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  • Dr. Chris Phillips

Part 1: The Connection Between Inflammation and Rheumatoid Arthritis



Rheumatoid arthritis often gets confused with osteoarthritis - the “wear and tear” arthritis that occurs when the cartilage covering the ends of bones breakdowns. Yet, those living with rheumatoid arthritis know it’s far from your everyday degenerative joint disease.


Rheumatoid arthritis is an autoimmune disease. When you have an autoimmune disease, your immune system malfunctions and ends up attacking your own body by going after healthy cells and tissues instead of protecting them.


As a result, inflammation develops. This is why rheumatoid arthritis is much more than just an autoimmune disease … rheumatoid arthritis is a chronic inflammatory disorder.


Good and Bad Inflammation


In today’s society, the term “inflammation” is somewhat of a buzzword. It’s a hot topic and a simple Internet search of “how to reduce inflammation” will yield all sorts of suggestions.


It is important to understand there are two different kinds of inflammation - acute and chronic.


Acute Inflammation: This is the good type. In fact, acute inflammation is vital to the health and wellbeing of your body. It races in to save the day when you are injured or have an infection from a virus or bacteria.


Acute inflammation could be considered a signal that alerts the immune system that there is a need for an army of white blood cells to help heal a certain area of the body. It’s extremely beneficial and 100% necessary for the body to rev up an inflammatory response at times.


Chronic Inflammation: This is the bad type. Chronic inflammation is harmful to the body and creates long-lasting problems.


It’s because the body’s inflammatory response wasn’t meant to go on for days, weeks, months, or even years. Inflammation is supposed to shut on and off, coming to the rescue only when needed to help the immune system fight back intruders.


That’s why autoimmune diseases and chronic inflammation go hand-in-hand. Both affect the body’s natural ability and capacity to function as it should. Both create life-altering symptoms. Both damage healthy cells, tissues, and even organs.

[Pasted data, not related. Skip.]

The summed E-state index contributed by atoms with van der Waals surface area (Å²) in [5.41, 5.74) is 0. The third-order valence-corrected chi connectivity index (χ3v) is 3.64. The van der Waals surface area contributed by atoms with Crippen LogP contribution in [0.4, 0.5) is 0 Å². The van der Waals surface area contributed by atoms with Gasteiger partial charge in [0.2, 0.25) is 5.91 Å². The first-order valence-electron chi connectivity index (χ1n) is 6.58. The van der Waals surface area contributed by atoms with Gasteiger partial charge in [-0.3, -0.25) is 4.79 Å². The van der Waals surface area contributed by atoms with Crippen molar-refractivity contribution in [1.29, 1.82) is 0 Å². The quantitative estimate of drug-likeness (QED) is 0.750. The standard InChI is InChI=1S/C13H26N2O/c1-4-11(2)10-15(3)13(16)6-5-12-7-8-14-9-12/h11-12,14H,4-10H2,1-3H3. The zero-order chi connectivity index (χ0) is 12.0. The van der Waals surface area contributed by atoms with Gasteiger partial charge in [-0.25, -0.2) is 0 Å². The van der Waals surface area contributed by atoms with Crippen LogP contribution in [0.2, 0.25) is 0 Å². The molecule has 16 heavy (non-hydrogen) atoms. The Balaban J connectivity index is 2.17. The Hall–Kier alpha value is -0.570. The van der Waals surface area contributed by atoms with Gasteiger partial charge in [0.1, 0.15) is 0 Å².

Visual Vs. Hidden Inflammation


Acute inflammation and chronic inflammation should not be ignored.


There is a problem, though. Acute inflammation is often times open and obvious, while chronic inflammation is invisible and hidden.


For example, let’s say you have a bug bite that gets infected. The infection makes your skin appear red, look swollen, and feel hot to the touch. These visual inflammatory symptoms have you concerned and you decide to head to the doctor.


Once examined, the doctor agrees that the inflamed bug bite is indeed infected. You are prescribed a course of antibiotics and you get on your way.


Next, you begin taking those antibiotics and within a few days you start to see improvements. Then before you know it, the infected bug bite is a thing of the past.


Well, life with chronic inflammation is not so cut and dry. Fixing chronic inflammation is not as simple as taking a ten-day course of prescribed medicine to clear up a single inflamed area.


In fact, chronic inflammation can hide extremely well until the damage is already done.


There will be no outward symptoms .. until there is. There will be no health concerns … until there is. There will be no significant interruptions to your life … until there is.


Why It Is Vital Reduce Inflammation


There is a near endless list of symptoms brought on by long-term chronic inflammation and autoimmune diseases.


You have the more common symptoms such as joint pain, muscle weakness, fever, fatigue, and coordination issues. On the other hand, you have the more severe ones such as:

  • Heart disease

  • Kidney failure

  • Lung disease

  • Stroke

  • Insulin resistance

  • Permanent nerve damage

  • Eye and vision problems

  • Cancer


Our goal at Paducah Rheumatology is to address chronic inflammation before it gets to these life-threatening consequences.


As part of our approach to improving the quality of life for our patients, we formulate individualized treatment plans. We feel personalized care is a critical component to overcoming the challenges that come with autoimmune diseases.


Our treatment plans often include one or more of the following:

  • Over-the-counter and prescribed medications

  • Vitamin and herbal supplements

  • Physical therapy

  • Occupational therapy

  • Massage therapy

  • Diet

  • Exercise

  • Lifestyle changes

  • Mental health support


Autoimmune diseases are complex. Many of our patients require a multi-faceted treatment plan that targets the inflammatory response in numerous ways.


Did you know that following an ANTI-INFLAMMATORY DIET is one of the most popular ways to reduce inflammation?


Are you interested in learning more?


Excellent, you are in the right place!


Our three-part blog series walks you through what you CAN and CANNOT eat as part of an anti-inflammatory diet.


Now that you understand more about how autoimmune diseases work and why you need to take steps toward minimizing chronic inflammation, you are ready to learn about one of the most common inflammatory triggers out there - FOOD!


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